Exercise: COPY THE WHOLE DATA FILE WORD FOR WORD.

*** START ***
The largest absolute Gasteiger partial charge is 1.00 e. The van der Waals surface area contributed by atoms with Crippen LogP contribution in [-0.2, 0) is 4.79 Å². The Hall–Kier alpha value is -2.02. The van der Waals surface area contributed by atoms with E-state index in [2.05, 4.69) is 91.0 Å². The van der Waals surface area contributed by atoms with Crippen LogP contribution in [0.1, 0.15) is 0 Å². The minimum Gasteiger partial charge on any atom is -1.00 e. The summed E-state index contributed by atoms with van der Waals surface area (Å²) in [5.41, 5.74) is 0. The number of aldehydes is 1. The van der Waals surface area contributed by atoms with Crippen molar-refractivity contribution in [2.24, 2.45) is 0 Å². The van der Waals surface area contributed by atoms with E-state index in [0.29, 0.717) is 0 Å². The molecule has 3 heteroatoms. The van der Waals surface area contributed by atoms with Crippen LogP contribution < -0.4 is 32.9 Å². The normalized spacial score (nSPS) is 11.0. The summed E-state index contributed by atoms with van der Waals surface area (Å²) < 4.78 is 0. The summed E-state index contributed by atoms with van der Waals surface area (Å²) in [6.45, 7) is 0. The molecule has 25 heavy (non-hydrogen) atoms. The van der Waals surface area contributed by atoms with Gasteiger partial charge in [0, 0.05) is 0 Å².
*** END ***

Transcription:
The largest absolute Gasteiger partial charge is 1.00 e. The van der Waals surface area contributed by atoms with Crippen LogP contribution in [-0.2, 0) is 4.79 Å². The Hall–Kier alpha value is -2.02. The van der Waals surface area contributed by atoms with E-state index in [2.05, 4.69) is 91.0 Å². The van der Waals surface area contributed by atoms with Crippen LogP contribution in [0.1, 0.15) is 0 Å². The minimum Gasteiger partial charge on any atom is -1.00 e. The summed E-state index contributed by atoms with van der Waals surface area (Å²) in [5.41, 5.74) is 0. The number of aldehydes is 1. The van der Waals surface area contributed by atoms with Crippen molar-refractivity contribution in [2.24, 2.45) is 0 Å². The van der Waals surface area contributed by atoms with E-state index in [0.29, 0.717) is 0 Å². The molecule has 3 heteroatoms. The van der Waals surface area contributed by atoms with Crippen LogP contribution < -0.4 is 32.9 Å². The normalized spacial score (nSPS) is 11.0. The summed E-state index contributed by atoms with van der Waals surface area (Å²) < 4.78 is 0. The summed E-state index contributed by atoms with van der Waals surface area (Å²) in [6.45, 7) is 0. The molecule has 25 heavy (non-hydrogen) atoms. The van der Waals surface area contributed by atoms with Gasteiger partial charge in [0, 0.05) is 0 Å².